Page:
Design Thinking Houseware Project (Bathroom)

At the beginning of the semester, the design thinking E block class was presented with a project. In order to develop our creativity and thinking skills, Mr. Abbondanzio challenged us to choose region of a house, conduct multiple interviews on the subject, identify a problem, and finally use the tools that we have learned to solve that problem.

We took a strong interest in the area of the bathroom. We believe we can help improve peoples lives through ideas we create. The first part of the project was learning how to ask the right questions in order to obtain the information needed. After this crucial learning process, we began the interviewing part of the project. While interviewing, we had our interviewees take us through their daily routine (morning or night). Common questions that we asked were derived from our observations on how they interacted with their bathroom. Many of these observations consisted of the lack of space one has, how they have space but do not know how to use it efficiently, and the way one cleans his or her space. After we gathered information from our interviews, we grouped together six major categories we found that were frequent problems. For the next step in our project, we hope to use the skills that we have learned and create an innovative design that is user friendly and helps make peoples lives easier will in the bathroom.


1st Interview: Transferred family from France, they rent the house so therefore they cannot make big changes in their house when there is a problem. We need to be able to find easy and cheap solutions to their problems. The designs should be adaptable from houses to houses.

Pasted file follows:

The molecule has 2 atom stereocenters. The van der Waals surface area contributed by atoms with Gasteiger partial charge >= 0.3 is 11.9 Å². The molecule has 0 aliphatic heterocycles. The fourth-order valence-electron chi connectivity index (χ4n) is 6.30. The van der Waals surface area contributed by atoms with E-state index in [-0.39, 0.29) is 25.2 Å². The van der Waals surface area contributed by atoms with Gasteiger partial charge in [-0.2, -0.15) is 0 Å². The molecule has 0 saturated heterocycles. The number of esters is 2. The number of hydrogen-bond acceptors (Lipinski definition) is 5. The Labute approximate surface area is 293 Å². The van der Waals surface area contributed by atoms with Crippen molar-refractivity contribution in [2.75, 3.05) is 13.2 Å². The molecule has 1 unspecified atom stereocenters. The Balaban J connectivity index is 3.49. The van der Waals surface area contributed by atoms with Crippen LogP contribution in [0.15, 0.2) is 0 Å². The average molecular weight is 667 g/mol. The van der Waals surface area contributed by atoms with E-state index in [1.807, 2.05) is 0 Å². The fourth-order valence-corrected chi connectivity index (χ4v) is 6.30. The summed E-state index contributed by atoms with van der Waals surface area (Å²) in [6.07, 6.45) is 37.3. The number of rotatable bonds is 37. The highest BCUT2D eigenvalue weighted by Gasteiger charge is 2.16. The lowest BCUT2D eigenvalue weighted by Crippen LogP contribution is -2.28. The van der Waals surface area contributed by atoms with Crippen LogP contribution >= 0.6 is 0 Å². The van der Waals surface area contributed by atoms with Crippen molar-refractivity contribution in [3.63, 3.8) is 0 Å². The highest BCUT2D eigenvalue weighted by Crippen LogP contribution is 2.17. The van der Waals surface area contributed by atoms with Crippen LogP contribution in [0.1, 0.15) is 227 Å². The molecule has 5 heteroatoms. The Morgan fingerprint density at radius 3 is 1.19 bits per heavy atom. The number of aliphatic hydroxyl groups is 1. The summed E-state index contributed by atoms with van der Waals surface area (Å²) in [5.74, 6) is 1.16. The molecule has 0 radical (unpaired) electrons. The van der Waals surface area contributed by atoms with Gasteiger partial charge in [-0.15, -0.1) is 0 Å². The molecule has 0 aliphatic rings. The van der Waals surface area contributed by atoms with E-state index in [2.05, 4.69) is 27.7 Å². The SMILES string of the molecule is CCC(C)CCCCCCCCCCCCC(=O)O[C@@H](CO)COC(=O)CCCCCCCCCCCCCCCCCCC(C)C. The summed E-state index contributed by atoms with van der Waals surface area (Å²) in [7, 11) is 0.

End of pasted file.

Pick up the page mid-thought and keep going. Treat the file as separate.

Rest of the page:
2nd Interview: Couple living in San Diego permanently, bathroom really modern and pretty organized.


Collaborative interview notes: Notes that we made while watching over the interviews. We grouped the main problems the interviewee’s were experiencing in five catagories.

#1. Lack of Space: We realized that a frequent problem people have when using the bathroom is not having enough space. Examples of these are listed above. Lack of space can also cause objects to fall and be a hazard towards others.

#2. Having space, but not knowing how to use it: Many people have an excess amount of storage space, but do not use it to their full advantage.

#3. Ease of use: When using their bathrooms, our interviewees had systems for different parts of their routine. These systems include having the towels near by when they are stored father away, storing items in the shower relative to the hight of the person using it, and the use of color coordination for objects.

#4. Cleaning (time): Cleaning is a very tedious task when in the bathroom. We found that cleaning the sink, and cleaning showers are a lot of work for people to do everyday. This chore is time-affected.

#5. The way things look: We found that a lot of people do what is more comfortable vs. what is more “beautifull.” People do care about how things look, but the bathroom is more of a personal space.